Noll was looking to satirize the rush among psychiatrists at the time to invent new clinical classifications for strange behaviors—and inventing a new one inspired by vampirism felt both funny as well as identifiable. In a 2013 public presentation at Penn State, Noll called the giggly moment where he came up with Renfield’s Syndrome “my Van Helsing moment.”

“I began to think of all the new DSM-speak and biobabble we were all learning to use at that time, and I thought how much fun it would be to create a parody of a DSM-III mental disorder based on the case of Renfield,” he told the audience.

“Little did I know, at that moment I had created a monster.”

In Noll’s joke description, Renfield’s Syndrome was defined as involving a traumatic childhood incident involving blood. While clinical vampirism had already been coined as a term in psychiatric literature, Noll elevated the concept with Renfield’s Syndrome, explaining that the inciting incident would lead sufferers to associate blood with an excitement that would eventually evolve to include a sexual component.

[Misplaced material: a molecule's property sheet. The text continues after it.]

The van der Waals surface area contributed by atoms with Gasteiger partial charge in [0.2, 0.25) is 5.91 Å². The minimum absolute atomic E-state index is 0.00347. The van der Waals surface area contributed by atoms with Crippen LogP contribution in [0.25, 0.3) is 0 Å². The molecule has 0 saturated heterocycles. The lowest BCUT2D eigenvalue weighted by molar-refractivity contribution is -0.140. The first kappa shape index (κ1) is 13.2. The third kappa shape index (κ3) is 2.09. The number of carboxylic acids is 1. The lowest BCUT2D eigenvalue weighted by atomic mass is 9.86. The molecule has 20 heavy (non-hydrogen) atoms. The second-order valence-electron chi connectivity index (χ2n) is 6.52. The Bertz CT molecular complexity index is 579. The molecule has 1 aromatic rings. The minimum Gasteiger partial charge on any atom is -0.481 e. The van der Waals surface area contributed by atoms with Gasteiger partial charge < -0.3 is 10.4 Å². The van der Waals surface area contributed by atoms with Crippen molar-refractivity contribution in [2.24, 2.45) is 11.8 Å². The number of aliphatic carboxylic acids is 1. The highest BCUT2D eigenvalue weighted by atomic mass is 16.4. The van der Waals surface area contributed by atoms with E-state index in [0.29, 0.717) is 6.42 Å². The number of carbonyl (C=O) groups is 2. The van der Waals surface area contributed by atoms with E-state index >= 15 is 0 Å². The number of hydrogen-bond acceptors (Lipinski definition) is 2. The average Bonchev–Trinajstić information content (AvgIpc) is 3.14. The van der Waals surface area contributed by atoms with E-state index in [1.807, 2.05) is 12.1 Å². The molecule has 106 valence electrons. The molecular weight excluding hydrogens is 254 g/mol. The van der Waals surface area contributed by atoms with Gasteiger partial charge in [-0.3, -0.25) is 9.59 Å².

Naming the fictional syndrome after Dracula “would have been the sexier option” said Noll, but he felt Renfield’s humanity made him a better fit. (Noll is particularly a fan of Tom Waits’ shuffling, shambling portrayal of Renfield in the 1992 adaptation of Stoker’s novel, starring Keanu Reeves but does plan to check out Hoult’s take on the character once it’s released).

While there have been recorded cases of patients claiming to crave blood, they often suffer from other, more common disorders like bulimia or schizophrenia. To Noll, the rare case of someone wanting to drink human blood isn’t indicative of an actual syndrome, but of something much simpler.